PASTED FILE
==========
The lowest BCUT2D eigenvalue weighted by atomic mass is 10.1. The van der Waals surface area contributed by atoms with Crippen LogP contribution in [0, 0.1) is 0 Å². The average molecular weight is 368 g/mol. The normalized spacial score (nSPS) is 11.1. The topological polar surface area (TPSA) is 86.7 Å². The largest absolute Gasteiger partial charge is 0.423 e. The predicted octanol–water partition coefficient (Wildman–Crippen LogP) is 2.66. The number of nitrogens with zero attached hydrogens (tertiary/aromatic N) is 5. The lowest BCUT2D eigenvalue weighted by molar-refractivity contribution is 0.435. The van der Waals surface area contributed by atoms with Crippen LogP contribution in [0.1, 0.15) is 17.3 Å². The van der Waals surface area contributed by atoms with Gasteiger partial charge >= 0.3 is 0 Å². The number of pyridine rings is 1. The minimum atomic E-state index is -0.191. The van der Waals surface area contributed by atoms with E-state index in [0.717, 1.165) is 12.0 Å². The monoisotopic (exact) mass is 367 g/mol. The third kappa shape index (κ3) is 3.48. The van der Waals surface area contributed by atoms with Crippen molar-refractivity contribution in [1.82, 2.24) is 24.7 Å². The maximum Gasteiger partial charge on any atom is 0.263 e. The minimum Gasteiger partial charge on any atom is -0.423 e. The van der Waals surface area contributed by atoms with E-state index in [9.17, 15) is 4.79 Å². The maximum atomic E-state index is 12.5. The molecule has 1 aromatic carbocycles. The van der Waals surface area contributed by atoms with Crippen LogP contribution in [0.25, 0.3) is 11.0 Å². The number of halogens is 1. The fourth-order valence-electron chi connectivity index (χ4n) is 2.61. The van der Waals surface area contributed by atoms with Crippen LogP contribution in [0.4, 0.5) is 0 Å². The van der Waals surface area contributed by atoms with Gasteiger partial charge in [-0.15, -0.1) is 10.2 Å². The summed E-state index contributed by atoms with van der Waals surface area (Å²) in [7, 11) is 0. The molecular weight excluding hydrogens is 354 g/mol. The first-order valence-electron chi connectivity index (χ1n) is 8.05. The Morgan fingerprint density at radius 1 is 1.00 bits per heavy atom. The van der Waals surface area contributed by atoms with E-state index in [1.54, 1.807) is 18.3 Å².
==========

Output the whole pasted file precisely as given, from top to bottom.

The lowest BCUT2D eigenvalue weighted by atomic mass is 10.1. The van der Waals surface area contributed by atoms with Crippen LogP contribution in [0, 0.1) is 0 Å². The average molecular weight is 368 g/mol. The normalized spacial score (nSPS) is 11.1. The topological polar surface area (TPSA) is 86.7 Å². The largest absolute Gasteiger partial charge is 0.423 e. The predicted octanol–water partition coefficient (Wildman–Crippen LogP) is 2.66. The number of nitrogens with zero attached hydrogens (tertiary/aromatic N) is 5. The lowest BCUT2D eigenvalue weighted by molar-refractivity contribution is 0.435. The van der Waals surface area contributed by atoms with Crippen LogP contribution in [0.1, 0.15) is 17.3 Å². The van der Waals surface area contributed by atoms with Gasteiger partial charge >= 0.3 is 0 Å². The number of pyridine rings is 1. The minimum atomic E-state index is -0.191. The van der Waals surface area contributed by atoms with E-state index in [0.717, 1.165) is 12.0 Å². The monoisotopic (exact) mass is 367 g/mol. The third kappa shape index (κ3) is 3.48. The van der Waals surface area contributed by atoms with Crippen molar-refractivity contribution in [1.82, 2.24) is 24.7 Å². The maximum Gasteiger partial charge on any atom is 0.263 e. The minimum Gasteiger partial charge on any atom is -0.423 e. The van der Waals surface area contributed by atoms with E-state index in [9.17, 15) is 4.79 Å². The maximum atomic E-state index is 12.5. The molecule has 1 aromatic carbocycles. The van der Waals surface area contributed by atoms with Crippen LogP contribution in [0.25, 0.3) is 11.0 Å². The number of halogens is 1. The fourth-order valence-electron chi connectivity index (χ4n) is 2.61. The van der Waals surface area contributed by atoms with Crippen LogP contribution in [0.4, 0.5) is 0 Å². The van der Waals surface area contributed by atoms with Gasteiger partial charge in [-0.15, -0.1) is 10.2 Å². The summed E-state index contributed by atoms with van der Waals surface area (Å²) in [7, 11) is 0. The molecular weight excluding hydrogens is 354 g/mol. The first-order valence-electron chi connectivity index (χ1n) is 8.05. The Morgan fingerprint density at radius 1 is 1.00 bits per heavy atom. The van der Waals surface area contributed by atoms with E-state index in [1.54, 1.807) is 18.3 Å².